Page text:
In preparation for our celebration of Carolina Wren Press’s 30th anniversary, I asked Judy Hogan to write a history of the Press’s early years. She was glad to have the opportunity to tell this survival story, which is both her personal story and a reflection on the hard times artists and activists lived through. –Andrea Selch
THE HISTORY OF CAROLINA WREN PRESS – 1976-1991
By Judy Hogan, Founder
“If you don’t believe you can make a difference, you certainly won’t.”
I never planned to be a small press editor and publisher: One thing led to another. It took a lot of time, money, faith, and calling on other people’s time, money, and faith to do it. I was a writer first and when, in 1966, I was ready to send out poems, I tried to get into some small literary journals. But my poems all came back, rejected. Later I would learn that many ‘little mags,’ as they were called, had been founded by writers who, like me, hadn’t been able to get their own work published, and that some of the most distinguished small-press editors had started out this way.
The proliferation of small, cottage-industry presses came about through a combination of many circumstances and events. First of all, large publishers were beginning to be bought and sold by conglomerates, with the result that they did less and less new fiction and poetry; the country was in revolution because of the Civil Rights struggle; there was the Vietnam War, to which more and more Americans were opposed; and there was the renewed surge of the feminist movement. At the same time, there was the new National Endowment for the Arts, and offset printing was becoming more affordable. Those were also years when our government spied on its citizens: reading mail, tapping phone lines, infiltrating peace and activist groups. These events were all happening in the mid-’60s and early ’70s, creating a certain ferment which definitely affected me and drew me into publishing.
The roots of Carolina Wren were in Berkeley, California, though it was birthed on January 1, 1976, in Chapel Hill, as I sat in my living room in Chase Park Apartments, looking past the balcony, where I fed wintering birds, into the woods behind them. Chase Park had grown out of the Chapel Hill Civil Rights struggle and was run by the Interfaith Council.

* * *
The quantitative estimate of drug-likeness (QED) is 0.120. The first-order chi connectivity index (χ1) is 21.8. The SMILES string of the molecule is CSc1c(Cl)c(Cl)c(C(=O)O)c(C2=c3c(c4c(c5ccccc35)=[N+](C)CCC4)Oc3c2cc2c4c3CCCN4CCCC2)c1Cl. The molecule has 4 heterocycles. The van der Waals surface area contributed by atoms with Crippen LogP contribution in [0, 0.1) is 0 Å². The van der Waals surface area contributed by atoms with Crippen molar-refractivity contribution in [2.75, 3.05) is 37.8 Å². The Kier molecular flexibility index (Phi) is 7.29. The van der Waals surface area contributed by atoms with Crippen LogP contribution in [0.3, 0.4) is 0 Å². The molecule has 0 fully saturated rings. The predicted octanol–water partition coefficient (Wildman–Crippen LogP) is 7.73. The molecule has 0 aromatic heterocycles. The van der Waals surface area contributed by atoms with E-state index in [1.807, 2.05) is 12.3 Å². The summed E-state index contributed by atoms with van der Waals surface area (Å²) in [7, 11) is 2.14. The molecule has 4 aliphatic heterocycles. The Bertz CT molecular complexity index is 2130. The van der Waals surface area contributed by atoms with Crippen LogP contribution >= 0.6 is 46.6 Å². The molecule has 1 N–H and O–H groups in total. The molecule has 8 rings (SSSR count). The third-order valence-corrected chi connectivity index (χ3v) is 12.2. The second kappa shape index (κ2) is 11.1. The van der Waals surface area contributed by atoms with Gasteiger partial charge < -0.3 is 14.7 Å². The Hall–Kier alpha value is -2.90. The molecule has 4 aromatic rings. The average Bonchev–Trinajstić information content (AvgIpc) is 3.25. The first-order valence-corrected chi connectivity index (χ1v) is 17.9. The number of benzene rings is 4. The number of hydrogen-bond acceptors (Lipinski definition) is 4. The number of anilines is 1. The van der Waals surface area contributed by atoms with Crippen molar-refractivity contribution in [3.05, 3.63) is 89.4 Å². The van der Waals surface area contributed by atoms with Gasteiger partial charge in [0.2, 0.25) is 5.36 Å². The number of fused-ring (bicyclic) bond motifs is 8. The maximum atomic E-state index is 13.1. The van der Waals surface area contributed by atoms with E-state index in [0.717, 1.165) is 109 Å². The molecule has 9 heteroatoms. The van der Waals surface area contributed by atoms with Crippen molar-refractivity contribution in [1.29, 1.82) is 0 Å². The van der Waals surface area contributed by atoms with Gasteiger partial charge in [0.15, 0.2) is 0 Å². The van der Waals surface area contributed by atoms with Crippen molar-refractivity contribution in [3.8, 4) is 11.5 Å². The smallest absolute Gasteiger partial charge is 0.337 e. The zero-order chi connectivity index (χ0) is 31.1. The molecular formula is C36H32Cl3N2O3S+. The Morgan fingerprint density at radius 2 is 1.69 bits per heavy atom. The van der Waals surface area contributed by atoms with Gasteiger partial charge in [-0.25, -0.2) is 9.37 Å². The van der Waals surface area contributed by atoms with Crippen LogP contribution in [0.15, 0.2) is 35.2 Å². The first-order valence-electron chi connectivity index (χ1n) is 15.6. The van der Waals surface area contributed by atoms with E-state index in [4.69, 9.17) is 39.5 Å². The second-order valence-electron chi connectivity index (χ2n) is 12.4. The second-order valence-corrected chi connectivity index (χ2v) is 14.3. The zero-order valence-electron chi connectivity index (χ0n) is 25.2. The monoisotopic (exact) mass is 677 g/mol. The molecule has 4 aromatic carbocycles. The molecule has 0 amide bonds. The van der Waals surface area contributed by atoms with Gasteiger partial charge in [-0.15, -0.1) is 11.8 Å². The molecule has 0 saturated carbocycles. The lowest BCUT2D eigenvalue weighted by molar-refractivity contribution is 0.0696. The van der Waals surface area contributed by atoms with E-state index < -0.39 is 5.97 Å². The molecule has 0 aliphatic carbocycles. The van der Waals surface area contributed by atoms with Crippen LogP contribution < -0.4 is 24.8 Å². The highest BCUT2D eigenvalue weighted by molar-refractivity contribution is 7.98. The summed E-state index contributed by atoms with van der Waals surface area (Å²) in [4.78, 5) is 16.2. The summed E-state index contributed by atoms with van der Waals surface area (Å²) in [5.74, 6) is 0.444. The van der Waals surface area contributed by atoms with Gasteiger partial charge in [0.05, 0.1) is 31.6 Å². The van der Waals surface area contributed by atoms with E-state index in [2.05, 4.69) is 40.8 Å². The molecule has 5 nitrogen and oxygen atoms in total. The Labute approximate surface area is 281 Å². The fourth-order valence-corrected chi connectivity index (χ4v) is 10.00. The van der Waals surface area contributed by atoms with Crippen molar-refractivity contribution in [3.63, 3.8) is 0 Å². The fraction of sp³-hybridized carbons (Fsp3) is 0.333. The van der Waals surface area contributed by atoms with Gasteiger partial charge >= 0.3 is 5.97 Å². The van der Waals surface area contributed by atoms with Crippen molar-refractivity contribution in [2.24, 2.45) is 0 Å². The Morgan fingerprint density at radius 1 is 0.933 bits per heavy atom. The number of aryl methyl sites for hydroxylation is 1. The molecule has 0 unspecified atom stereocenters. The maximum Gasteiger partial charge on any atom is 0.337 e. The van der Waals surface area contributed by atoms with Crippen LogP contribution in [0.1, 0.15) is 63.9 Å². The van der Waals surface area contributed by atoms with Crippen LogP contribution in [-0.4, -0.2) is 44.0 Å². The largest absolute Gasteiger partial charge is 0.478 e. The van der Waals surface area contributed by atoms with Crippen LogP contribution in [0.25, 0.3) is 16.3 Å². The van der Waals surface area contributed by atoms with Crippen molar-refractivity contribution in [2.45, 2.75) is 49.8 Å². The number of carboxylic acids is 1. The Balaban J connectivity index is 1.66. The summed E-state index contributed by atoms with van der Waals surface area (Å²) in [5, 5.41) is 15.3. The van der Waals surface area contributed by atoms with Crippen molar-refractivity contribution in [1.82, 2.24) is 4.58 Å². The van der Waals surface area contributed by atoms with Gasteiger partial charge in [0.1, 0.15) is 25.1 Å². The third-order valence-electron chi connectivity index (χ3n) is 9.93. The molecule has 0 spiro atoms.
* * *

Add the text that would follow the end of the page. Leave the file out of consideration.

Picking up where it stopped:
I had arrived in Berkeley, newly divorced, with my two-year old daughter, Amy, in the fall of 1964 to begin a Ph.D. in Classics, and shortly thereafter the campus erupted in what became known as the Free Speech Movement. I signed an early petition, but I didn’t understand very well why students were boycotting classes. They were angry, too, at those of us who crossed their picket lines to attend class. I remember that someone swiped a sign at me. Those students had spent the summer in the South, registering black voters. They had learned to recognize when those in power were abusing their power, and that was how they saw the University of California-Berkeley administrators. I was grateful to be back in school with a government loan and a part-time job, and I was deadly serious about doing well. I would later come to understand the students’ views and also be horrified by some of the things tried in order to stop them. Helicopters flew over Berkeley and tear gas was used to break up crowds, sometimes without warning. It’s fair to say that Berkeley politicized me as well as giving me the possibility of learning Greek and Latin with fine scholars. I never finished my degree, but I received an excellent classical education. When I left there in 1968, with my new husband, Terry Hogan, I had decided to give myself to writing rather than persisting in the academic world. Terry got a job in the Economics Department at Northwestern and we moved that fall to Evanston.